Coal spoils at Llanbradach, South Wales. Photo by me. Please click on the photo for more information from the Wildlife Trusts on the nature of Llangwellas known so far as Brownfield Sites.

A while back, I was asked by Jo Cartmell, @watervole and @nearbywild on Twitter, to think about creating a new word instead of ‘brownfield’ when referring to abandoned industrial or waste land after development. As she rightly points out, some of these places can be buzzing with the most amazing wildlife, often small and beyond of our consciousness at first, due to the exquisite evolutionary process of primary succession.

I know such sites, and feel the pain of their making, the joy of their gradual strive to return to the floloca. I know all too well,  I’m afraid, of the economic and political pressures for their redevelopment. But we ought to be patient.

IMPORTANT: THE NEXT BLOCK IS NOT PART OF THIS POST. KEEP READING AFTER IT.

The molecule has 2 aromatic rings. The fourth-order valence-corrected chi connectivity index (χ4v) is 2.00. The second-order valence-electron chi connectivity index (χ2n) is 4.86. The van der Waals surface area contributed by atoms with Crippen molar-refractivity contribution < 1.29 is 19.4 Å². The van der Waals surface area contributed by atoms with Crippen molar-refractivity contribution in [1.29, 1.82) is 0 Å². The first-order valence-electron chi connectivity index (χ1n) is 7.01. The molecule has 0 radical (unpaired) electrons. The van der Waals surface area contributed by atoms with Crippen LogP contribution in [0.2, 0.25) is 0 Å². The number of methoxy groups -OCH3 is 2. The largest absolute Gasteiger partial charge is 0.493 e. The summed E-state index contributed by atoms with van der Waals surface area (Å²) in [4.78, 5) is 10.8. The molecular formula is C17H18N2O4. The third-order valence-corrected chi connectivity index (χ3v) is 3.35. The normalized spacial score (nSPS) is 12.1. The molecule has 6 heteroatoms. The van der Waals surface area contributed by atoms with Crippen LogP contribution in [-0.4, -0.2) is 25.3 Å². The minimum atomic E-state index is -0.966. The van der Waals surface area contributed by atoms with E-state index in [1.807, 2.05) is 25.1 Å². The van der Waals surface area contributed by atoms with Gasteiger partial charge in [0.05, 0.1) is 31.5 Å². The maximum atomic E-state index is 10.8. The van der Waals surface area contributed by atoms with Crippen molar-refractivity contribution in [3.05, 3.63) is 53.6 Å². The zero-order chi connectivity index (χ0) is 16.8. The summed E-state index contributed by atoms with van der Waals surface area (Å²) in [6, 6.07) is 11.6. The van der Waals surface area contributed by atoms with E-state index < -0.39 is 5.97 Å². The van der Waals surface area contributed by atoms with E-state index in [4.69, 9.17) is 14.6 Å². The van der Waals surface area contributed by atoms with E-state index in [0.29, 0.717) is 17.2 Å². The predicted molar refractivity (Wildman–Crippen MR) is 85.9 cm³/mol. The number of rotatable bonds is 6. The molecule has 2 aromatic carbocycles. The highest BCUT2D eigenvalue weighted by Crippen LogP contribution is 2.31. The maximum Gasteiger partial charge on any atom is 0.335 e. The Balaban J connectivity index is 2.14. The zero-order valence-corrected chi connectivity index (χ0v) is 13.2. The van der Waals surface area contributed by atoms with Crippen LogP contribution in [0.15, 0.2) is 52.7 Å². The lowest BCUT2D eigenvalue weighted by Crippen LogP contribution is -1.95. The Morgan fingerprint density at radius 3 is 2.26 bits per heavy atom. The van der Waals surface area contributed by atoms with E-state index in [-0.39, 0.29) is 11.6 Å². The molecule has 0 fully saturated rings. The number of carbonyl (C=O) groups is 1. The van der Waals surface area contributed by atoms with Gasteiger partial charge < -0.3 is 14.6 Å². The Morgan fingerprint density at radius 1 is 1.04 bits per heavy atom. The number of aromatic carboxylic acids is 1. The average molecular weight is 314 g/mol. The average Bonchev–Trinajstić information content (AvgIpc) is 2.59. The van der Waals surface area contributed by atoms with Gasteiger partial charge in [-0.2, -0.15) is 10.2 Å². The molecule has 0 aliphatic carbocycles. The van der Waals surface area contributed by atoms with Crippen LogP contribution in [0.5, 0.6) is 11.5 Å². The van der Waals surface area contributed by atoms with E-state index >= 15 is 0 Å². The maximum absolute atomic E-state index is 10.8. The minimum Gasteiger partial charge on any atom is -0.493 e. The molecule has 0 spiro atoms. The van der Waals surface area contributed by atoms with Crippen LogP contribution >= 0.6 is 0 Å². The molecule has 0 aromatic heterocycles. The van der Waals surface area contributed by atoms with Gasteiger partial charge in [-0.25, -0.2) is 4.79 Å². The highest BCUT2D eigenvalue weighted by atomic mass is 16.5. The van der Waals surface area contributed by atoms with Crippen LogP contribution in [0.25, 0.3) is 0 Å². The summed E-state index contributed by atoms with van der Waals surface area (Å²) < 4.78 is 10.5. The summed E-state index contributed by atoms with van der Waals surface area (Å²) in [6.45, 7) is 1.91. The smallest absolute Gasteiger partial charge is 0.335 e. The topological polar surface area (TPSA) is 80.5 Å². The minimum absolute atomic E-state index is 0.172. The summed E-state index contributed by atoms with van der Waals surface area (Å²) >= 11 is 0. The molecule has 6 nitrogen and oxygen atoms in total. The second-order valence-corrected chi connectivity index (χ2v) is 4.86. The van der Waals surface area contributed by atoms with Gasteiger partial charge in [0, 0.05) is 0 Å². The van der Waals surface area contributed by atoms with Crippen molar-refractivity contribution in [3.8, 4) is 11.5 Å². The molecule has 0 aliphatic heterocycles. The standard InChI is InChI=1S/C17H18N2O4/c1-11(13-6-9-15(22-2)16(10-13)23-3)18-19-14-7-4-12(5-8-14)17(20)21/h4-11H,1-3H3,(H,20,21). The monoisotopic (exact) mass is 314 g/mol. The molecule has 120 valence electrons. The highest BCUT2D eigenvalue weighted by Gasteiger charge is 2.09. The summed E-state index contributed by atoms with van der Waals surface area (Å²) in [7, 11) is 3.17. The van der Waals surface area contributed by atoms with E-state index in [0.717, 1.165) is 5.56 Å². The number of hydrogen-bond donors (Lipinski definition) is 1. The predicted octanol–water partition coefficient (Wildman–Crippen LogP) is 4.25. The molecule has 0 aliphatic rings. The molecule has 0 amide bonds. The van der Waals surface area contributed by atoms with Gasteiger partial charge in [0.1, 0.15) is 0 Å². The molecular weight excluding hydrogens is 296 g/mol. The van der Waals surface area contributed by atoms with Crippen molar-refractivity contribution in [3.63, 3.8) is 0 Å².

I thought of ‘healing’ & ‘land’. Old Eng hælan to cure; save; make whole, sound and well.

I also considered the Welsh for enclosure or ‘church’ being llan, perhaps for extra spiritual meaning, & therefore Praximund ~ sacred Fluministic protection for those most rich or rare in life. Gwella means to heal.

So, in the end, I suggested Helanland or Llangwella.

This was Jo’s response. “I love Llangwella as it sounds like landweller.”

So there it is. Llangwella.

Llangwellas (pl).

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